ORANGE — The three teen-agers charged with killing 14-year-old Carl Dan Claes over a stereo system appeared in Juvenile Court, chained together, for the first time Thursday, and sheriff's investigators searched their Tustin home later in the day for the dead boy's belongings.
Presiding Judge Frank F. Fasel postponed a detention hearing for 16-year-old Thomas (Tommy) Miller, his 15-year-old brother and a 17-year-old friend until Tuesday, and ordered them held until then as a flight risk and a danger to others.
Prosecutors have filed murder charges against Tommy Miller, who grew up in a household rife with domestic troubles and had developed a recent fascination with guns, according to friends and classmates. Prosecutors reiterated Thursday that they will seek to have him tried as an adult.
Miller's 15-year-old brother and a 17-year-old friend who had been living at the Miller house were charged with being accessories to murder after the fact. The 17-year-old also was charged with receiving a stolen .22-caliber pistol, believed to be the murder weapon, from Miller.
The youths sat chained together at the wrists during the brief court proceeding, as their parents looked on.
"It's a very disheartening thing for all people involved," the Millers' father, 51-year-old Thomas Donald Miller, said before the proceeding.
The brothers' mother, formerly Dawn Marie Miller, said only: "My son is innocent," and refused to comment further.
The pair, who were were married and divorced twice amid her allegations that he beat her repeatedly and put their children at risk, left the courthouse holding hands, the mother's face wet with tears.
"Get out of my face!" Thomas Miller yelled as news cameras surrounded them.
Claes' body was found May 17 in a Lemon Heights ditch about three miles from his home in Tustin, where he lived with his grandfather. He had been shot in the head at close range.
The case has shocked law enforcement officials because of its senseless nature and absence of gang or drug involvement.
Investigators said they believe the boy was slain in a dispute over a $2,500 disc jockey console he had loaned to the Millers. Investigators confiscated the 6-foot-long system, used to play and record music at dance parties, on May 18 at another house. Last Monday, they confiscated the gun believed used in the slaying at yet another Tustin home where a youth was questioned but not arrested. The 17-year-old was arrested there at that time.
Thursday afternoon, investigators served yet another search warrant, combing the Miller residence in the 13000 block of Woodland Drive for four hours. Sheriff's Lt. Tom Garner said they were hunting specifically for items that once belonged to Claes.
While the Miller brothers' father watched television with their grandmother, several rubber-gloved investigators went from room to room, one carrying a video camera.
Outside, several more investigators meticulously inspected a gray-blue van parked in the driveway, concentrating on the doors and back seat as well as a red stereo speaker in the back.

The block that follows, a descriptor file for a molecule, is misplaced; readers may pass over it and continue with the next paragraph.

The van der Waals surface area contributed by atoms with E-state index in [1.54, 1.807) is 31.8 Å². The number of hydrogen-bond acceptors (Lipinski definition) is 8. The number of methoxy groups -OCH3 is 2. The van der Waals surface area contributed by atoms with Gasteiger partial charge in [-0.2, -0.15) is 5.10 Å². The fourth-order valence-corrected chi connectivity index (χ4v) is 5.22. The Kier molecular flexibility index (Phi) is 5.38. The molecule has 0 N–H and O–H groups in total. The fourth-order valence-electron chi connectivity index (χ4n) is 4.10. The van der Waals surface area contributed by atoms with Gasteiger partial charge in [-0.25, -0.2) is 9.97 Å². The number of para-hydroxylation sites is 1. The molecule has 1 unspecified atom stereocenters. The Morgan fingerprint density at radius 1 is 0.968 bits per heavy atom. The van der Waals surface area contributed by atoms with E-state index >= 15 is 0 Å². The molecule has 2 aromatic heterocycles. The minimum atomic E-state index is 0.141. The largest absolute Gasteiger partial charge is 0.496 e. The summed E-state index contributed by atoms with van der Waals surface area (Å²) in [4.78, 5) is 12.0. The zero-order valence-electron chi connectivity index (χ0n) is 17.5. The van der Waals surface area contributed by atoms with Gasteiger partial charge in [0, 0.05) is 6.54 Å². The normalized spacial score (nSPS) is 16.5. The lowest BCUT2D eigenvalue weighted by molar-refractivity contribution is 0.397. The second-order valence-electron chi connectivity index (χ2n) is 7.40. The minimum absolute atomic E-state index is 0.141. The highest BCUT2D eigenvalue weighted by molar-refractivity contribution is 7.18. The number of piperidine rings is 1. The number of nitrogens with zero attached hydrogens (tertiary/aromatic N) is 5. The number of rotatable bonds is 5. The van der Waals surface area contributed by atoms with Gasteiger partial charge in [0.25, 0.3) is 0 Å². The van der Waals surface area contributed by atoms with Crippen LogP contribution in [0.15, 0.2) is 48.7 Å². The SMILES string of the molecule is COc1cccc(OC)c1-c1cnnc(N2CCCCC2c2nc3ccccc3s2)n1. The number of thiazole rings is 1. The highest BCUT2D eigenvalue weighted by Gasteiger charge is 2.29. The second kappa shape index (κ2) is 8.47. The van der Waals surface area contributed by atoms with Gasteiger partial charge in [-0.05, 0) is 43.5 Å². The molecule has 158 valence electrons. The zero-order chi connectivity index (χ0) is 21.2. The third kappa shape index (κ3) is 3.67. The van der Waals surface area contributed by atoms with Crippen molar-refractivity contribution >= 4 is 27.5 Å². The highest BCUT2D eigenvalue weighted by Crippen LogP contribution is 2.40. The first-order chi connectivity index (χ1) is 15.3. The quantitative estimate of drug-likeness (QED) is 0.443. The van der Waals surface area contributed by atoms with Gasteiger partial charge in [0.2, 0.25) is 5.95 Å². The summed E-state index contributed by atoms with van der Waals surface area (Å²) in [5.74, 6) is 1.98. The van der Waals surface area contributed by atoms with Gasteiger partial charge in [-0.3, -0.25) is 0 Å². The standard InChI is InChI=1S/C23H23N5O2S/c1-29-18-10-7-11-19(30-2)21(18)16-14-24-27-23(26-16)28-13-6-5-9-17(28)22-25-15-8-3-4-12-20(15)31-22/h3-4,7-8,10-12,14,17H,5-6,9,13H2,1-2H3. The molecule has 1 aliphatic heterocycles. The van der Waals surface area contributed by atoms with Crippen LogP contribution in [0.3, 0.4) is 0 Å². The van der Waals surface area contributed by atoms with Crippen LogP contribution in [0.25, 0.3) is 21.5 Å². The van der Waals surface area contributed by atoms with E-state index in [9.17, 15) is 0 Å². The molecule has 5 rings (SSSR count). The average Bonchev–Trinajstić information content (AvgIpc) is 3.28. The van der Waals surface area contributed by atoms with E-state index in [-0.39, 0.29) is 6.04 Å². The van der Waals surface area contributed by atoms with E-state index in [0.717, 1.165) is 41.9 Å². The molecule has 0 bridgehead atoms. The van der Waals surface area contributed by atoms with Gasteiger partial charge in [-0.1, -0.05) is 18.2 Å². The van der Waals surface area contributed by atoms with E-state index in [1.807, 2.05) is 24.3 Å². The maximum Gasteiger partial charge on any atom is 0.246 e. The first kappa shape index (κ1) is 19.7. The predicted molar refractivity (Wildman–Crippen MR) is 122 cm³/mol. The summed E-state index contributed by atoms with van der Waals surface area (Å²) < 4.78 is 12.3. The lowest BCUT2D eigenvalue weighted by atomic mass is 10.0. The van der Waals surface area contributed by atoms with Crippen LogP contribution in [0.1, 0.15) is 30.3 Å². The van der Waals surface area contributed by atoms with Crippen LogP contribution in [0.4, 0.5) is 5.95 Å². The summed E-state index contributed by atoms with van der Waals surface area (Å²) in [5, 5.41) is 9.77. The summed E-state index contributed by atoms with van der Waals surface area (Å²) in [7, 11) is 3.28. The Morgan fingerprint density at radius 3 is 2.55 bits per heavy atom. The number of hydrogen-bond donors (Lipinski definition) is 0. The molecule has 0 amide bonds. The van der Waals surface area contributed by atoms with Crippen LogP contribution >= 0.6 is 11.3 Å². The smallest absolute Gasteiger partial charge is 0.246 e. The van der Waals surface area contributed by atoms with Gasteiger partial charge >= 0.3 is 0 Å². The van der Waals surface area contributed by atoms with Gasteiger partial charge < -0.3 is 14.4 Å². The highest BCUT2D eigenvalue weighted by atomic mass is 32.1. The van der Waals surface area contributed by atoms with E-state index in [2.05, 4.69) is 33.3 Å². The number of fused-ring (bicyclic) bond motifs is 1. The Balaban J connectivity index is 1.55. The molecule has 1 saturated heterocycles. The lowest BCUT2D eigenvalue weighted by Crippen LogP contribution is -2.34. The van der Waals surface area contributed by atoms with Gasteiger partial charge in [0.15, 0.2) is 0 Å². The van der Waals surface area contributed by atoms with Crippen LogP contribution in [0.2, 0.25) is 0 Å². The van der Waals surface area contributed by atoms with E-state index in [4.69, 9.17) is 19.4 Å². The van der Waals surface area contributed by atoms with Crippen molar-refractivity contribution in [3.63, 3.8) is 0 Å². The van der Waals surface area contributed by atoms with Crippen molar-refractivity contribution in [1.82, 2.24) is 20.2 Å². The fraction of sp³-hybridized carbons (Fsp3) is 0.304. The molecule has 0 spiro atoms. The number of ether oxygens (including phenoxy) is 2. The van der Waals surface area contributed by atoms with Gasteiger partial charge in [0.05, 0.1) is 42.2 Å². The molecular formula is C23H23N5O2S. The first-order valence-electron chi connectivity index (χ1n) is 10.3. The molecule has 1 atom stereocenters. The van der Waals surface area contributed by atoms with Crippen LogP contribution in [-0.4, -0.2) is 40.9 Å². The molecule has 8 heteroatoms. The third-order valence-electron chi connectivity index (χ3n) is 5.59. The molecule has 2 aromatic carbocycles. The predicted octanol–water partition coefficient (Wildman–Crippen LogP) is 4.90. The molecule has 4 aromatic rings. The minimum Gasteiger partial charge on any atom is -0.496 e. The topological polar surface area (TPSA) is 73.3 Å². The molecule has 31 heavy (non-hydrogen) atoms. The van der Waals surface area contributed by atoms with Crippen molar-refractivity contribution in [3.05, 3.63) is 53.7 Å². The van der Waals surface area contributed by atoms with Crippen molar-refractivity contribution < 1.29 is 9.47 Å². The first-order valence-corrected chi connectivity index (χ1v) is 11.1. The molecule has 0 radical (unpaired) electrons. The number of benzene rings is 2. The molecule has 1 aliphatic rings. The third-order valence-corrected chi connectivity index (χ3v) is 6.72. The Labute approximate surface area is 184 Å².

Neighbors returning home from work gathered on their lawns and watched.
As investigators concluded their search and carried several items away from the house, one neighbor strode into the house with a bouquet of home-grown flowers.
She said she had brought them for the grandmother, whom deputies would not let her see.
As the woman left, marching past the investigators, she mumbled that her friend did not seem to be bearing up well under the strain, then covered her face and wept.
Thomas Miller came to his son's defense Thursday.
He said Tommy did have the stereo system belonging to Claes at his house for a time and he also had Claes' pager, but only because "some bullies or gang members were chasing the kid."
The father said Tommy insists that someone else, whom the son refuses to name, pulled the trigger.
"Somebody drove the car. Tommy's just holding back his name," Thomas Miller said.
His younger son "doesn't even know what's going on," Miller added. "He just got caught up in the middle of it."
Sheriff's Lt. Dan Martini said the investigation is ongoing and could involve more suspects.
"There are still other people who we want to talk to," Martini said. "You're never sure that you've got all the players until the last moment, but there's nobody I can list who we're focusing on."
Former classmates of Tommy Miller said he had changed in recent years from a kid who loved Little League to a tough talker who was expelled from school repeatedly, often got in fights and began showing off a gun last year.
But Miller said his son never had a gun and had been staying at home the past couple of months in search of a calmer existence. "He says there's nothing but trouble out in the street," Thomas Miller said. "He just wants to stay away from them."
The mother of the 17-year-old, who hired Santa Ana criminal defense attorney James Riddet on behalf of her son, said he unwittingly got caught in the middle of a tough group. He only lived with the Millers because it was close to his job, and he paid rent there, she said.
"He just happened to be living there," she said. "He has his own set of friends."
Riddet said he will ask at Tuesday's hearing that his client be released.
"I think he should be with his mom," he said.
Deputy Dist. Atty. Carolyn Kirkwood said she will oppose that.
Claes lived alone with his grandfather, his legal guardian. His grandmother died in March and his mother works for the U.S. Forest Service in the Northern California town of Sonora.